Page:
As a grand ethical endeavour, the founding constitution of the United Nations Educational, Scientific, and Cultural Organization (UNESCO) states, ‘that since wars begin in the minds of men, it is in the minds of men that the defences of peace need to be constructed’. From its inception, UNESCO’s mission statement thus positions the organization as a pre-eminently intellectual pursuit. However, quite unlike related academic disciplines, the UN specialized agency remains an international development agency officially composed of governments. Nation states, which constitute UNESCO’s core membership, provide the institution with regular budgetary contributions and expect it to operate as an efficient bureaucratic body capable of administering a range of specialized programmes. 1
This anthropologist’s interest in UNESCO stems from a one-year engagement within the division of ecological sciences at the organization’s headquarters in Paris between 1995-1996. In the description that follows, I go on to briefly introduce my own involvement as anthropologist in the conceptualization of an inter-sectorial programme designed to revalorize forms of ‘vernacular conservation’ of biodiversity based on indigenous knowledge. The proposed initiative provided a useful point of departure to explore a network of relations beyond the ‘tower of glass’ of the UNESCO-HQ secretariat, including ethnographic research at the annual Working Group on Indigenous Populations held at the United Nations in Geneva, as well as during a regional seminar held in India.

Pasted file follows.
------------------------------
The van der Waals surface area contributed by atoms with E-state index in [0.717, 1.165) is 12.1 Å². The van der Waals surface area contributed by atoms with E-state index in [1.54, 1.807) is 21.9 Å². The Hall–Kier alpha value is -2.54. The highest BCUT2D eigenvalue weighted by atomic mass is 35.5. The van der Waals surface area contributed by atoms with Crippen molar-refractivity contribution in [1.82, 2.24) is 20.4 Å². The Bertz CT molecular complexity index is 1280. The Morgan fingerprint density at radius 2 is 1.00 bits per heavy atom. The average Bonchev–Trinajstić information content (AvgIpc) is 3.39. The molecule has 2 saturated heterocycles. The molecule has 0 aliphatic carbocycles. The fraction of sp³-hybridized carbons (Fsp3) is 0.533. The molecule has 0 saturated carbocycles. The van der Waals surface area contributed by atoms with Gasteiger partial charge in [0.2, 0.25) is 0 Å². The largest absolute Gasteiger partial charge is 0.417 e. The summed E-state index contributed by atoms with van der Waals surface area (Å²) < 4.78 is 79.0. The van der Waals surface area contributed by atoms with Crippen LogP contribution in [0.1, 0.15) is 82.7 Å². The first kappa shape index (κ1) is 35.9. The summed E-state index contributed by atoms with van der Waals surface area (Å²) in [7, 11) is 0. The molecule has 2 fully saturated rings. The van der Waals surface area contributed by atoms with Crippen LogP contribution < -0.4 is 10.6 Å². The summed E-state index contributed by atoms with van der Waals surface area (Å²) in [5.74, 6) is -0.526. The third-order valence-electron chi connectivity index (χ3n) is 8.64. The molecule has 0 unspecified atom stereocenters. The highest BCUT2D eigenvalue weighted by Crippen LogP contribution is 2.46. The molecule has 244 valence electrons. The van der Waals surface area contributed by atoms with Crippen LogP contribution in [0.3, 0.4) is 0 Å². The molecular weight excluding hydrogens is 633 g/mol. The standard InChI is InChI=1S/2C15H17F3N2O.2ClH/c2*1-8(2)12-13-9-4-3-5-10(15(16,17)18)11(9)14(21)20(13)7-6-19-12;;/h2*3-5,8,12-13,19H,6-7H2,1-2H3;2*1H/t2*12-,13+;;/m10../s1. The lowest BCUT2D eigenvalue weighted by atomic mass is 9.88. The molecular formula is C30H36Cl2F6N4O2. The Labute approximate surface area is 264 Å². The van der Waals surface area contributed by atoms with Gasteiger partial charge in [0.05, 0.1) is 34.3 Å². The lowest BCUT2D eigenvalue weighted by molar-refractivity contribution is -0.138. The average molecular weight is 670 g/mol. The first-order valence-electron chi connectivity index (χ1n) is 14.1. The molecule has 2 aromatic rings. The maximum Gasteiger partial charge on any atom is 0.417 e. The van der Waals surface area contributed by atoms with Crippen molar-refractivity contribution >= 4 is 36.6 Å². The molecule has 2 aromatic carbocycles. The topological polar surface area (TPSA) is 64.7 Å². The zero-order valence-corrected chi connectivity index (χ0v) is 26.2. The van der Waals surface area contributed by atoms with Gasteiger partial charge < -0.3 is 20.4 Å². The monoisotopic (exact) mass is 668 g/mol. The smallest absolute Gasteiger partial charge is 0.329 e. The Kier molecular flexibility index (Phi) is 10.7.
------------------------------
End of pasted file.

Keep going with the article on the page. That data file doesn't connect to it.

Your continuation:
With over 30 regional offices worldwide, UNESCO is both scattered geographically, as well as dispersed conceptually in an array of symbolic transformations. Fieldwork thus attempted to engage multiple facets of the organization at headquarters, as well as in associated events further afield. By tracking a range of different UNESCO activities, I encountered numerous other actors also copying and adjusting themselves to fit the broad institutional discourse of the international organization. Much of the UNESCO process emanating from the central headquarters thus revolved around a template of action offering predetermined global categories, unfinished with local details, waiting to be sculpted or filled in at the periphery.